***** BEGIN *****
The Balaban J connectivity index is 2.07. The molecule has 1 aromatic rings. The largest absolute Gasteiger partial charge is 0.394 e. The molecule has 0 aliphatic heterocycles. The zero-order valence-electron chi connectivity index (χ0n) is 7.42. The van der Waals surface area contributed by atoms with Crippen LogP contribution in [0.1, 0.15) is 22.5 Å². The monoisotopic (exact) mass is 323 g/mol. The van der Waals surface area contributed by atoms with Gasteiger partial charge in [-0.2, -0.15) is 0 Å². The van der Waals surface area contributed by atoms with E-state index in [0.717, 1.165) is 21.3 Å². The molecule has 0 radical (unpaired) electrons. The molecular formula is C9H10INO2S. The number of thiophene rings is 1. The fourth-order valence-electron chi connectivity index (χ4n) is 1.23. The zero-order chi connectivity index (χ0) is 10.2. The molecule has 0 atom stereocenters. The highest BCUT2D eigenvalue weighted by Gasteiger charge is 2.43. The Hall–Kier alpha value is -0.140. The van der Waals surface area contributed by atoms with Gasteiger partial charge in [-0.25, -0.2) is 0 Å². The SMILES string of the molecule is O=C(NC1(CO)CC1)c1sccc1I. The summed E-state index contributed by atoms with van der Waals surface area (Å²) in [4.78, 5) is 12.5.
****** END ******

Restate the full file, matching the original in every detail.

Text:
The Balaban J connectivity index is 2.07. The molecule has 1 aromatic rings. The largest absolute Gasteiger partial charge is 0.394 e. The molecule has 0 aliphatic heterocycles. The zero-order valence-electron chi connectivity index (χ0n) is 7.42. The van der Waals surface area contributed by atoms with Crippen LogP contribution in [0.1, 0.15) is 22.5 Å². The monoisotopic (exact) mass is 323 g/mol. The van der Waals surface area contributed by atoms with Gasteiger partial charge in [-0.2, -0.15) is 0 Å². The van der Waals surface area contributed by atoms with E-state index in [0.717, 1.165) is 21.3 Å². The molecule has 0 radical (unpaired) electrons. The molecular formula is C9H10INO2S. The number of thiophene rings is 1. The fourth-order valence-electron chi connectivity index (χ4n) is 1.23. The zero-order chi connectivity index (χ0) is 10.2. The molecule has 0 atom stereocenters. The highest BCUT2D eigenvalue weighted by Gasteiger charge is 2.43. The Hall–Kier alpha value is -0.140. The van der Waals surface area contributed by atoms with Gasteiger partial charge in [-0.25, -0.2) is 0 Å². The SMILES string of the molecule is O=C(NC1(CO)CC1)c1sccc1I. The summed E-state index contributed by atoms with van der Waals surface area (Å²) in [4.78, 5) is 12.5.